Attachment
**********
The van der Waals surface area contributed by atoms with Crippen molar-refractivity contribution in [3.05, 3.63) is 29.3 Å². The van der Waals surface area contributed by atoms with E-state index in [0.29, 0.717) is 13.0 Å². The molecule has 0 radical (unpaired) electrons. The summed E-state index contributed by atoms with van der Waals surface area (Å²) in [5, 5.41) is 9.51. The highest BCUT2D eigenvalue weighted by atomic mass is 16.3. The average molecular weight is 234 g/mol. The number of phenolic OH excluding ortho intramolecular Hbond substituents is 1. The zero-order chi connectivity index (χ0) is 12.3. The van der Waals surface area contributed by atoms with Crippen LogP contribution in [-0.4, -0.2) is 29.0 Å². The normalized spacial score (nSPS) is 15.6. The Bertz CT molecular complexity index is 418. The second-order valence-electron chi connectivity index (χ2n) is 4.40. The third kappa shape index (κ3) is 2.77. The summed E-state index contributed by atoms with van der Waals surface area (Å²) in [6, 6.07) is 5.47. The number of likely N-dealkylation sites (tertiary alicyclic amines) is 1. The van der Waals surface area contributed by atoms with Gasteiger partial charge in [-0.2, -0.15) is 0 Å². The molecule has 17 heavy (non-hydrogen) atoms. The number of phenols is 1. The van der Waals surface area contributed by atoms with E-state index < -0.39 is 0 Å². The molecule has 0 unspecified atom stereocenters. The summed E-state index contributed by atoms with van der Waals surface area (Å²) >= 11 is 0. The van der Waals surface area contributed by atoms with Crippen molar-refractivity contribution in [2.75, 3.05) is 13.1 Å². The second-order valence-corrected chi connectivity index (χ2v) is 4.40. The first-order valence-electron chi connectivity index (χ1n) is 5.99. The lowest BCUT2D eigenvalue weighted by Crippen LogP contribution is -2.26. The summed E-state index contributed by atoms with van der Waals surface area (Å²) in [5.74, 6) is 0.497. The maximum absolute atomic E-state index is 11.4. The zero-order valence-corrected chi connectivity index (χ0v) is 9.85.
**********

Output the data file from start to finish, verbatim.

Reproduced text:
The van der Waals surface area contributed by atoms with Crippen molar-refractivity contribution in [3.05, 3.63) is 29.3 Å². The van der Waals surface area contributed by atoms with E-state index in [0.29, 0.717) is 13.0 Å². The molecule has 0 radical (unpaired) electrons. The summed E-state index contributed by atoms with van der Waals surface area (Å²) in [5, 5.41) is 9.51. The highest BCUT2D eigenvalue weighted by atomic mass is 16.3. The average molecular weight is 234 g/mol. The number of phenolic OH excluding ortho intramolecular Hbond substituents is 1. The zero-order chi connectivity index (χ0) is 12.3. The van der Waals surface area contributed by atoms with Crippen LogP contribution in [-0.4, -0.2) is 29.0 Å². The normalized spacial score (nSPS) is 15.6. The Bertz CT molecular complexity index is 418. The second-order valence-electron chi connectivity index (χ2n) is 4.40. The third kappa shape index (κ3) is 2.77. The summed E-state index contributed by atoms with van der Waals surface area (Å²) in [6, 6.07) is 5.47. The number of likely N-dealkylation sites (tertiary alicyclic amines) is 1. The van der Waals surface area contributed by atoms with Gasteiger partial charge in [-0.2, -0.15) is 0 Å². The molecule has 17 heavy (non-hydrogen) atoms. The number of phenols is 1. The van der Waals surface area contributed by atoms with E-state index < -0.39 is 0 Å². The molecule has 0 unspecified atom stereocenters. The summed E-state index contributed by atoms with van der Waals surface area (Å²) >= 11 is 0. The van der Waals surface area contributed by atoms with Crippen molar-refractivity contribution in [2.75, 3.05) is 13.1 Å². The second-order valence-corrected chi connectivity index (χ2v) is 4.40. The first-order valence-electron chi connectivity index (χ1n) is 5.99. The lowest BCUT2D eigenvalue weighted by Crippen LogP contribution is -2.26. The summed E-state index contributed by atoms with van der Waals surface area (Å²) in [5.74, 6) is 0.497. The maximum absolute atomic E-state index is 11.4. The zero-order valence-corrected chi connectivity index (χ0v) is 9.85.